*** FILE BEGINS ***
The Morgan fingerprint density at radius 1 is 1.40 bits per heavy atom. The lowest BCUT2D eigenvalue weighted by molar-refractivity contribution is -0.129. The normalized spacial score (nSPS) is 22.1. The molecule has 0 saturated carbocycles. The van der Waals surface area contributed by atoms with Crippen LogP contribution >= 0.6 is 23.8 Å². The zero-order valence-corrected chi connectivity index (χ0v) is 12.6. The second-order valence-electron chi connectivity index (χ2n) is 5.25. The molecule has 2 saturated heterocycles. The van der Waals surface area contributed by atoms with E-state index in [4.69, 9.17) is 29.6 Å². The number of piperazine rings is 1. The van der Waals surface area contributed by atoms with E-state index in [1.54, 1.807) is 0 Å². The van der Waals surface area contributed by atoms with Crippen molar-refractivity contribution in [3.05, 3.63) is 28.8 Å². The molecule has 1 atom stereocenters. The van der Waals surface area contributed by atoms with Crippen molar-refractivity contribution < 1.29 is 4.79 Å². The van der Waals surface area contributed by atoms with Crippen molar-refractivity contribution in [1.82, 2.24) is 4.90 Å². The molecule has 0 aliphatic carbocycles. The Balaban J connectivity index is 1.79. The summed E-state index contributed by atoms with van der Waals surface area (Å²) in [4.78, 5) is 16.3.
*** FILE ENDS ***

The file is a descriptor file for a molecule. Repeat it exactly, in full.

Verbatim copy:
The Morgan fingerprint density at radius 1 is 1.40 bits per heavy atom. The lowest BCUT2D eigenvalue weighted by molar-refractivity contribution is -0.129. The normalized spacial score (nSPS) is 22.1. The molecule has 0 saturated carbocycles. The van der Waals surface area contributed by atoms with Crippen LogP contribution >= 0.6 is 23.8 Å². The zero-order valence-corrected chi connectivity index (χ0v) is 12.6. The second-order valence-electron chi connectivity index (χ2n) is 5.25. The molecule has 2 saturated heterocycles. The van der Waals surface area contributed by atoms with E-state index in [4.69, 9.17) is 29.6 Å². The number of piperazine rings is 1. The van der Waals surface area contributed by atoms with E-state index in [1.54, 1.807) is 0 Å². The van der Waals surface area contributed by atoms with Crippen molar-refractivity contribution in [3.05, 3.63) is 28.8 Å². The molecule has 1 atom stereocenters. The van der Waals surface area contributed by atoms with Crippen molar-refractivity contribution < 1.29 is 4.79 Å². The van der Waals surface area contributed by atoms with Crippen molar-refractivity contribution in [1.82, 2.24) is 4.90 Å². The molecule has 0 aliphatic carbocycles. The Balaban J connectivity index is 1.79. The summed E-state index contributed by atoms with van der Waals surface area (Å²) in [4.78, 5) is 16.3.